I live in Kentish Town and represent Highgate Ward. I come from Gloucestershire but I’ve lived in London all my working life, since leaving college with a degree in Metallurgy and the Science of Materials nearly 25 years ago.
I love London. I think it’s the most exciting, creative, diverse city there is, with a world outlook and values that make me proud.
The Mayor and Assembly campaign in 2016
I was selected by Green Party members to be their candidate for London Mayor in 2016 and to stand for the London Assembly.
The London Assembly is an important body holding the Mayor to account – it’s elected by proportional representation and each year approves the Mayor’s budget.
Darren Johnson and Jenny Jones, the two former Green members of the London Assembly, both stepped down in 2016. Their work made vital changes to the policies of both Mayors they scrutinised, and they are hugely well-respected across London.
Getting more Green Assembly members to continue their work was vital and I was delighted to be elected to the London Assembly for the Greens alongside Caroline Russell at this election.
A Green Councillor
I was elected to Camden Council representing Highgate Ward in May 2014, taking over after eight years from previous Green councillor Maya de Souza.
As a councillor, I have raised many issues around funding local services and conditions for local workers, particularly the London Living Wage.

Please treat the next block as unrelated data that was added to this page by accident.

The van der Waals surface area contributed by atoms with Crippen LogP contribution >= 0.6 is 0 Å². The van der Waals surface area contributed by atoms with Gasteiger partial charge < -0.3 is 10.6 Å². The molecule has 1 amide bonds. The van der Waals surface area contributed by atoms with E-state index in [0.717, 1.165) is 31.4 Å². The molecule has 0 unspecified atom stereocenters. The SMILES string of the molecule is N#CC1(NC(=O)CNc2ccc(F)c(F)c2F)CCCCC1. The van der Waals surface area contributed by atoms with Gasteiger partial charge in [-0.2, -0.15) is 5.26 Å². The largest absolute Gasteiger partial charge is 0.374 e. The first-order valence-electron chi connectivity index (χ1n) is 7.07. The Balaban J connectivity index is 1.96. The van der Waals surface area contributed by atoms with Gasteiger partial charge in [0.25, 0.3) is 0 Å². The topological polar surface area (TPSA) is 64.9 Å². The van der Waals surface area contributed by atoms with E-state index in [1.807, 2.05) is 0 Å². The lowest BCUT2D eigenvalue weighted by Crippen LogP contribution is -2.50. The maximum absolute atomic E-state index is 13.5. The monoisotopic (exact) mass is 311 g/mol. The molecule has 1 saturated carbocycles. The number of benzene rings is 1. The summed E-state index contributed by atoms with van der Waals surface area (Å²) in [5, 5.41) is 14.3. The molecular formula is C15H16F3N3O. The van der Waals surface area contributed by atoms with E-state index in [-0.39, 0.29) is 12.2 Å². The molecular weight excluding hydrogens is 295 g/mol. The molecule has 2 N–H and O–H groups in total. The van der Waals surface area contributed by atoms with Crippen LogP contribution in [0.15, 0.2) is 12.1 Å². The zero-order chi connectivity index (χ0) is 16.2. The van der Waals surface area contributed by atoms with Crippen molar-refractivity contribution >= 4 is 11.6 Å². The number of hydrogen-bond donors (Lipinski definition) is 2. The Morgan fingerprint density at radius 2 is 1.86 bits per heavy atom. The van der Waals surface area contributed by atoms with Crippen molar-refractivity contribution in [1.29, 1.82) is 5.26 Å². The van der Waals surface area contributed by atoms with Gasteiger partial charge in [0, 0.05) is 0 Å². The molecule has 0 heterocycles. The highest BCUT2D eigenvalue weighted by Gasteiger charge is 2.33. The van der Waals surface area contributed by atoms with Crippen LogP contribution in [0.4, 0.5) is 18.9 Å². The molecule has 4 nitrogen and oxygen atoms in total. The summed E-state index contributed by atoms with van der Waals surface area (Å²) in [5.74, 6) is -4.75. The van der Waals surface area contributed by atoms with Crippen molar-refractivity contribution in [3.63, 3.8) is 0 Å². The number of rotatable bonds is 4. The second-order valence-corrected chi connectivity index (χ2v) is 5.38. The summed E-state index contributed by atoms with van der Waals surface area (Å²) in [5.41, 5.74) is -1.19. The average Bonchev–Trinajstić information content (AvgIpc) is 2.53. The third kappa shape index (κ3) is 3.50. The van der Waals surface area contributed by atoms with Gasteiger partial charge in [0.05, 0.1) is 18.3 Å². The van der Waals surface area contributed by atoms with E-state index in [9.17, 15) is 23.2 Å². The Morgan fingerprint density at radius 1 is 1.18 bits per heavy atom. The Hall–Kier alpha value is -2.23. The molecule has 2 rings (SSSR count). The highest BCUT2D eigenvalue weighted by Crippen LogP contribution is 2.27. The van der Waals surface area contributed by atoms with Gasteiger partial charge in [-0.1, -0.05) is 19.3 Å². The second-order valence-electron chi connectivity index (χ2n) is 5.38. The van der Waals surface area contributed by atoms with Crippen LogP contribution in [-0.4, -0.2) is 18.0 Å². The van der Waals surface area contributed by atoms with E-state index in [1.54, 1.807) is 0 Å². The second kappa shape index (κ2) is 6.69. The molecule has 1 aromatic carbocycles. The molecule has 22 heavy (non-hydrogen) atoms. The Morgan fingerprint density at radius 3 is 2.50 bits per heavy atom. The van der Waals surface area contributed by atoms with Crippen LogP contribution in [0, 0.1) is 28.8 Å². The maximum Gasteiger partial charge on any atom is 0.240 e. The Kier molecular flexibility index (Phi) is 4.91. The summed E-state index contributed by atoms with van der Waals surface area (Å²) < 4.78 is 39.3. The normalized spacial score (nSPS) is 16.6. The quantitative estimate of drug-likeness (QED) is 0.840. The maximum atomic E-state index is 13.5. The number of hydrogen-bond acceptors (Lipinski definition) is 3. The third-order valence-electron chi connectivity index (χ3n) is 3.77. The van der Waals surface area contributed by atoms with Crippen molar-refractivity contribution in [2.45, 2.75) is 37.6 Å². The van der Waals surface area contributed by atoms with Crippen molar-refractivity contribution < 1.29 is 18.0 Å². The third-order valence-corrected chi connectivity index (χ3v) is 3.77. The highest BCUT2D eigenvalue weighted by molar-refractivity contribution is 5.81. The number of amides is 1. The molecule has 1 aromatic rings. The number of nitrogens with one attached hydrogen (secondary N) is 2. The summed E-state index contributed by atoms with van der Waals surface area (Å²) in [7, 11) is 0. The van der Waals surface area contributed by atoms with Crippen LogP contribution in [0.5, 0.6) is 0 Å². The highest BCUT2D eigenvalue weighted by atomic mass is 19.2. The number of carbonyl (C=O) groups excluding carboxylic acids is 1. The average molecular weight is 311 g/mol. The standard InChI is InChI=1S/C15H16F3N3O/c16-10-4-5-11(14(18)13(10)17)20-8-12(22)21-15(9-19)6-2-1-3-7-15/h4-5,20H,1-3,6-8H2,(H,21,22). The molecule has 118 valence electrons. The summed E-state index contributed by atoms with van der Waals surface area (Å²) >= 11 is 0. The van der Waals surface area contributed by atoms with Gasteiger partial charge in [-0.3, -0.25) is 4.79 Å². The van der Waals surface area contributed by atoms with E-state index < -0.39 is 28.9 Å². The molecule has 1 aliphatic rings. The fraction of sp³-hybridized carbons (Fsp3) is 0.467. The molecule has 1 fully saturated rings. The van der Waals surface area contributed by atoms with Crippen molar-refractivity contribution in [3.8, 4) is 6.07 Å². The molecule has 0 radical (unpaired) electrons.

I’m also working on getting better planning policies, scrutinising and improving council development plans and reducing air pollution, raising this at a London level too by demanding a more effective low emission zone and better facilities for bikes.
The very first motion I put to the council was passed in November 2014, creating a £1 million reserve fund to help prevent local community centres and libraries from closing.
Mayor and Assembly campaign 2008
I also stood for Mayor of London in the 2008 London elections.
Our campaign aimed to show that green policies make a more affordable city, with lower transport fares, more affordable housing, free insulation to reduce bills and a living wage. We reached well beyond the usual ‘green’ issues to increase our vote on the London Assembly, while improving on our previous seventh place in the race for Mayor.
Coming fourth was a big gain on the previous election and a great result – more than one in six London voters gave me one of their two votes, and my candidacy won the endorsement of both the Independent and Observer newspapers for first choice votes.
We increased the number of Green votes by 43,000, keeping our two Assembly Members (unlike the LibDems, who lost votes and two of their AMs).
Campaigning for better transport
From 2011 until 2015, my day job was as a roads and sustainable transport campaigner at the charity Campaign for Better Transport.
My work revolved around opposing the government’s many new road-building plans and supporting local communities and campaigns. All the evidence shows that new roads create new traffic and fill up again very quickly. We need clean, cheap and efficient public transport instead.